He has since moved eight hours away for work, and we talk a lot about my coming to visit him and his coming to visit me. Basically, we have a long distance relationship without the title. Lately I’ve been feeling a weird vibe from him. My daily Snapchats and text messages from him have gotten few and far between, and I always have to be the one to request to Facetime with him. When we do Facetime, everything seems back to normal and he is his same goofy, flirty, amazing self. I guess my question is: Should I keep trying to make this “relationship” work? Or should I just go with the flow and allow us to drift apart like it seems we are doing? — Go With the Flow?

 
You don’t really have a relationship to “make work” though. He said that if timing were different, he’d make you his girlfriend (which, ew, like it’s all up to him?). Timing wasn’t different, you aren’t his girlfriend, quit acting like you are. You are friends who might be more if timing and distance didn’t affect things, but they do and you aren’t. He realizes this, which is why he isn’t pursuing you. I’d suggest you move on and enjoy your last semester of college. I think it would be good for you to have some college experience in which you are totally single and not attached to one guy. Go have fun — life gets complicated enough post-graduation without your making it so right now over a relationship that doesn’t exist.

***************

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If you have a relationship/dating question I can help answer, you can send me your letters at wendy​(AT)​dearwendy.com.

8 comments… add one
  • avatar

    dinoceros January 30, 2018, 1:06 pm

    LW1: Can you just do a Valentine’s Day celebration on another nearby day? Like if V-Day is on Tuesday, go out on Saturday? If it’s on Saturday, go out on Friday or the next Saturday? It’s not unreasonable to want to do something special for the holiday, but if the date is his hangup, I don’t think it’s unreasonable to agree to a different day. If the issue is that he refuses to do anything at all, then that’s a different story.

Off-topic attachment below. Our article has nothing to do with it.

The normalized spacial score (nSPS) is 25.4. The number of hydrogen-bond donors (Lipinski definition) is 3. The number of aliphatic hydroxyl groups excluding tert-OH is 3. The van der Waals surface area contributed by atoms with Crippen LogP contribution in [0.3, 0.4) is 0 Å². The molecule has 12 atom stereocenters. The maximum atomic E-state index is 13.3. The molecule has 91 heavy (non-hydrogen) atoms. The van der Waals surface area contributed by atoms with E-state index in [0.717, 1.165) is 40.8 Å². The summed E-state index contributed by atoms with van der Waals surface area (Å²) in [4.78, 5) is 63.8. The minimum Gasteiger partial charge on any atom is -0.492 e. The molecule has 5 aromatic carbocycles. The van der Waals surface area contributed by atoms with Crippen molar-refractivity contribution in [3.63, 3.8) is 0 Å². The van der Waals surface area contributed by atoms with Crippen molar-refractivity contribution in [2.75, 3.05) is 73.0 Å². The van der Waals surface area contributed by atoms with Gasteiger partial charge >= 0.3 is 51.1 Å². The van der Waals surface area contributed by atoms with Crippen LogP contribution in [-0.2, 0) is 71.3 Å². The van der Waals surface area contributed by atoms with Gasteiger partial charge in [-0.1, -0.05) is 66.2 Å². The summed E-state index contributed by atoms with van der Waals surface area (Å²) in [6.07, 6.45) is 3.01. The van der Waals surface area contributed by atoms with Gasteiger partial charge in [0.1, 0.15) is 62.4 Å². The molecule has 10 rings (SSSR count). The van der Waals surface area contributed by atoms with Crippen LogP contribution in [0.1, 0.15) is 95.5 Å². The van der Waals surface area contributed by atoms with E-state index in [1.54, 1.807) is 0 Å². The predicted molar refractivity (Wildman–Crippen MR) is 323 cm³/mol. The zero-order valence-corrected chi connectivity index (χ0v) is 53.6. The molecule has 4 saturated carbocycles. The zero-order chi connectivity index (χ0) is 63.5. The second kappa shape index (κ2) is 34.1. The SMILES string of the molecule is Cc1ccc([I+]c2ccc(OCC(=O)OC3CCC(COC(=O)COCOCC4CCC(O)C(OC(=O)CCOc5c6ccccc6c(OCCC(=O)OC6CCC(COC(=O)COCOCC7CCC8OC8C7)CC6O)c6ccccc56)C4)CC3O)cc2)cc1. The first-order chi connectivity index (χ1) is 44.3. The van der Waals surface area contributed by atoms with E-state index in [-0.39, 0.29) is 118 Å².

LW2: I agree — it’s not a relationship. You guys had whatever you had, and then he moved and was not interested in a relationship. People drift apart when they live far away. Even just platonic friends. It’s a different dynamic when you don’t see someone in person every day. You can be important to them, but not really a part of their life in the same way. I would guess that a few years from now, you two likely will not talk at all, or if you do, it’ll be very infrequently. I’m not saying that to be mean. It just happens. A good life lesson is learning to appreciate the friendships that you had during the time you were able to have them. I don’t mean that you shouldn’t try to stay in touch, but be willing to accept the natural progression of adult friendships. I dated a guy while studying abroad, and we ended things prior to moving back to our respective countries. We kept in touch for a bit, and then ultimately stopped (except for occasionally twitter likes). If I had tried to force things to remain the same, I would likely look back on our time together with bitterness, but instead I can just be happy that we got to spend several months together having fun.